Failure and Renewal
Rabbi Jonathan Sacks, wrote the following: “The Hebrew Bible is the supreme example of that rarest of phenomena, a national literature of self-criticism. Other ancient civilizations recorded their victories. The Israelites recorded their failures. It is what the Mosaic and prophetic books are about.”
The same could be said about the New Testament. The writers of the Gospels, the letters of Paul, and the other books in the New Testament recorded their failures. Rather than edit out Peter denying Jesus three times in his hour of need, or Jesus being betrayed by one of his own, the writers of the Gospels included these chapters—and many others—in the story. The earliest witnesses of the Good News didn’t see their failures as an embarrassment to be denied, but as an essential chapter of the Good News. The Good News is not just that God raised Jesus from the dead, but that God transformed a bunch of total failures into a movement that changed the world.
What if we were this honest about our lives and the history of our churches? My hunch is that most of us acknowledge that we are somewhat flawed and that our churches could be more faithful. However, we also spend a lot of time trying to justify our existence by listing our accomplishments and comparing ourselves favorably to others. What if we were able to acknowledge the depth of our denials and betrayals, not in order to beat ourselves up, but in order to bring all that baggage into the light of God’s mercy and begin the slow process of repentance and amendment of life.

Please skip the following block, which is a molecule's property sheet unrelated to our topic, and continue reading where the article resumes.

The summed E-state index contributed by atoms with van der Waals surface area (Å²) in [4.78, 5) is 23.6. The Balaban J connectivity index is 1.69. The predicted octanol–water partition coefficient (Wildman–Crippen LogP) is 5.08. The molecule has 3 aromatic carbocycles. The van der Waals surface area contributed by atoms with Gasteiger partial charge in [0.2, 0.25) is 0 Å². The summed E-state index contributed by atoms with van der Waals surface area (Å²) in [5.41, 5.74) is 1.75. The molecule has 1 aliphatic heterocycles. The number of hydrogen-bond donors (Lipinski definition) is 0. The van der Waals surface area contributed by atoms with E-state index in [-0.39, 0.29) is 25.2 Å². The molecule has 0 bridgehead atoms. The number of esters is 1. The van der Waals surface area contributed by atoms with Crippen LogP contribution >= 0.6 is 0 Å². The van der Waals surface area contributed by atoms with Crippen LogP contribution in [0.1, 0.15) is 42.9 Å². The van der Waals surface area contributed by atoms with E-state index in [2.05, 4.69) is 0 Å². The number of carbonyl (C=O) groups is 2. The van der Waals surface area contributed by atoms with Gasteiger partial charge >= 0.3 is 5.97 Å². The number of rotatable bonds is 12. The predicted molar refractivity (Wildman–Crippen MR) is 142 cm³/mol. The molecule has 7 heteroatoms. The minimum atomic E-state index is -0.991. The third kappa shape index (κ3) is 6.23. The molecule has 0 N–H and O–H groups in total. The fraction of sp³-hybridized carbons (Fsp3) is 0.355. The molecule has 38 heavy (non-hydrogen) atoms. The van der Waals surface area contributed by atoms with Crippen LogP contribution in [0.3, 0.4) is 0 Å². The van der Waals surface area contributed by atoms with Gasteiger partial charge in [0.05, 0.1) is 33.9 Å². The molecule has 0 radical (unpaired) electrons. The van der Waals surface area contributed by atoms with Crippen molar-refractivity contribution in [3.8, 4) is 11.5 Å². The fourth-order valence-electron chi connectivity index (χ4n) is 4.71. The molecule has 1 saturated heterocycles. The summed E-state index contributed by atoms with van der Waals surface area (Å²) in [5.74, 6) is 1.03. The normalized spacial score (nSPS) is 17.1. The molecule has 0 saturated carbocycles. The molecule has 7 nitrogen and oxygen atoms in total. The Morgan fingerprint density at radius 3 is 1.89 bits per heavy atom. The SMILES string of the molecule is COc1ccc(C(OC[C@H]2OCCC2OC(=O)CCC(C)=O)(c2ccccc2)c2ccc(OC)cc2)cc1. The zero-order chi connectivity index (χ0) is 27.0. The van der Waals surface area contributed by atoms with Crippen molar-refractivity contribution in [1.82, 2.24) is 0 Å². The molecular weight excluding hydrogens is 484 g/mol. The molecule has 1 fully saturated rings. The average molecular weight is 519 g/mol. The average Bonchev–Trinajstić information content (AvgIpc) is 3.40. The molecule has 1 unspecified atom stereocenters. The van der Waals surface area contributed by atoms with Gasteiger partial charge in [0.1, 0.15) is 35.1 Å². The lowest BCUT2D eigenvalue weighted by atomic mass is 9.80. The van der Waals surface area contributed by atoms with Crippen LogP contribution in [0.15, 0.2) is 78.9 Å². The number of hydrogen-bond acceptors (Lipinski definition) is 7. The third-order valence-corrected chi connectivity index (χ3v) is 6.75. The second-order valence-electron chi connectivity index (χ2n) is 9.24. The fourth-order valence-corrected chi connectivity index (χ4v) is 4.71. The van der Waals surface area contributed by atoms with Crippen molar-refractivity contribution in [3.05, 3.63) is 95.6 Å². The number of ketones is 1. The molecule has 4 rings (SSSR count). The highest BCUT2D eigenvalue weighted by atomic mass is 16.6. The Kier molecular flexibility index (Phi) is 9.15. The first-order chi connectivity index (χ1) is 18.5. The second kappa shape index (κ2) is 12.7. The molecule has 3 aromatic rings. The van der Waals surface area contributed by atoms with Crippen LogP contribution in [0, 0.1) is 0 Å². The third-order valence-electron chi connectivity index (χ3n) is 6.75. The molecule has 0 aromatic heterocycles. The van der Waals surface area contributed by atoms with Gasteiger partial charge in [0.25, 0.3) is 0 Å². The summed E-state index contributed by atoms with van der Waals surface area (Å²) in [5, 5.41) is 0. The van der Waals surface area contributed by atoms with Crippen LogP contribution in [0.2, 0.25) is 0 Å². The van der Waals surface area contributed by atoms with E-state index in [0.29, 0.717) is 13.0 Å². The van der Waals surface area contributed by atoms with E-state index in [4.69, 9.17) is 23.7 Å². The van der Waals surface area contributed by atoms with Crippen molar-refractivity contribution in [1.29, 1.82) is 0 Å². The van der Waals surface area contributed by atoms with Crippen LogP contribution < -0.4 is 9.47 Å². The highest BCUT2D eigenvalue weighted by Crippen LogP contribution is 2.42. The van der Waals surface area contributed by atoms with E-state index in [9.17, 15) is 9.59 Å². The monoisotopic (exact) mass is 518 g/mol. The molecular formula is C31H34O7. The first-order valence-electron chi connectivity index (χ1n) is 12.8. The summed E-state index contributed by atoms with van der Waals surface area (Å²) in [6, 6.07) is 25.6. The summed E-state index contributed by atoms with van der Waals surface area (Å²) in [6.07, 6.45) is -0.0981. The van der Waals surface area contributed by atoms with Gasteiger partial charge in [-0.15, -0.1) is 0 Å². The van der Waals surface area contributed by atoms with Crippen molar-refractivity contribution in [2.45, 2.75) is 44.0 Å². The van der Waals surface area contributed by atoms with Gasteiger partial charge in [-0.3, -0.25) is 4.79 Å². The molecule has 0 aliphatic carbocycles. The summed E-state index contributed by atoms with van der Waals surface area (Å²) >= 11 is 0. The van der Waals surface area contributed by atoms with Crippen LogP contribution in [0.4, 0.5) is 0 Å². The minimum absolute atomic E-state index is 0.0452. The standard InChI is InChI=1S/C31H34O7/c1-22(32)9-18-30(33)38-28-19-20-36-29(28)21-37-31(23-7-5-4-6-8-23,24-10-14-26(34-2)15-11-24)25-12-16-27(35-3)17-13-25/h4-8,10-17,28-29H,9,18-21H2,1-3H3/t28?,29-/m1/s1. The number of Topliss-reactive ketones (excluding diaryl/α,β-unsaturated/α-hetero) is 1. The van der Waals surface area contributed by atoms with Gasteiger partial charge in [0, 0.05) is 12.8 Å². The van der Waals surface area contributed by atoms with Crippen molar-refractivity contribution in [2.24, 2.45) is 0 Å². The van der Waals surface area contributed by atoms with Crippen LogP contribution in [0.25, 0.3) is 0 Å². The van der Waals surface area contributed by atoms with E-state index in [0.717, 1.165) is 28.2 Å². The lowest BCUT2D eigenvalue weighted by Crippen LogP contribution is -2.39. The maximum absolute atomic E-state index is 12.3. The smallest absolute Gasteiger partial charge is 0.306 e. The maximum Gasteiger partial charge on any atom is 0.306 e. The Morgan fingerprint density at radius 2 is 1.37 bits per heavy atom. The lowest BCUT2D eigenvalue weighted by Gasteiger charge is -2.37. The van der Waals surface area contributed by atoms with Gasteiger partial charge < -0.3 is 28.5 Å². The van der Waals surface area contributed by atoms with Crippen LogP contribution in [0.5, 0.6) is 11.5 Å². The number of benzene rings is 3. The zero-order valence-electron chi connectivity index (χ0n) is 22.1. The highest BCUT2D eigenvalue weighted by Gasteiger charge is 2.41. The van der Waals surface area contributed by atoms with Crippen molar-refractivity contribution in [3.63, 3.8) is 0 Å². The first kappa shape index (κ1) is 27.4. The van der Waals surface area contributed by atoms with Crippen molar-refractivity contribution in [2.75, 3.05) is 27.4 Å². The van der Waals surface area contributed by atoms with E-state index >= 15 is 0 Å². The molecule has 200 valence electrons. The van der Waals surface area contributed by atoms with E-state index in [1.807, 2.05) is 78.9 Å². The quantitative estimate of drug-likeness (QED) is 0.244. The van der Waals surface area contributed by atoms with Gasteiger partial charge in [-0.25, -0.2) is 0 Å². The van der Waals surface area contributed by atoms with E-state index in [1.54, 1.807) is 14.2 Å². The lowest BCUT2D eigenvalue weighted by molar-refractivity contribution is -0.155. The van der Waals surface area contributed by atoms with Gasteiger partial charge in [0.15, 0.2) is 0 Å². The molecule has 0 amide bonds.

This kind of truth telling would not only renew the church, but also begin the renewal of the larger society. Our political culture doesn’t allow people to acknowledge their mistakes. The punishment is too severe. As a result, when asked about their mistakes, candidates for office are rarely candid. During the last presidential campaign, our current president said, “Why do I have to repent or ask for forgiveness, if I am not making mistakes?” In a prior campaign, all the candidates on the debate stage were asked to identify a mistake, something they would now do differently. No one could think of anything.
Imagine how such truth telling could transform our political discourse. Imagine the impact of our political leaders beginning their speeches by acknowledging how their views have changed on certain issues. Imagine our leaders confessing that they lied to reporters in the heat of the moment. Imagine leaders lamenting that they lacked the courage of their convictions and are committed to doing better next time.
Is this likely to happen? Probably not. The problem is this: The biblical authors could tell the truth because they knew God’s forgiveness—not their failures—was the last word. Unfortunately, our political leaders are surrounded by media and opponents who are merciless. However, change begins when one person dares to be different. Who knows? Maybe such humility will be a breath of fresh air and begin a way of doing business that fundamentally alters the political landscape.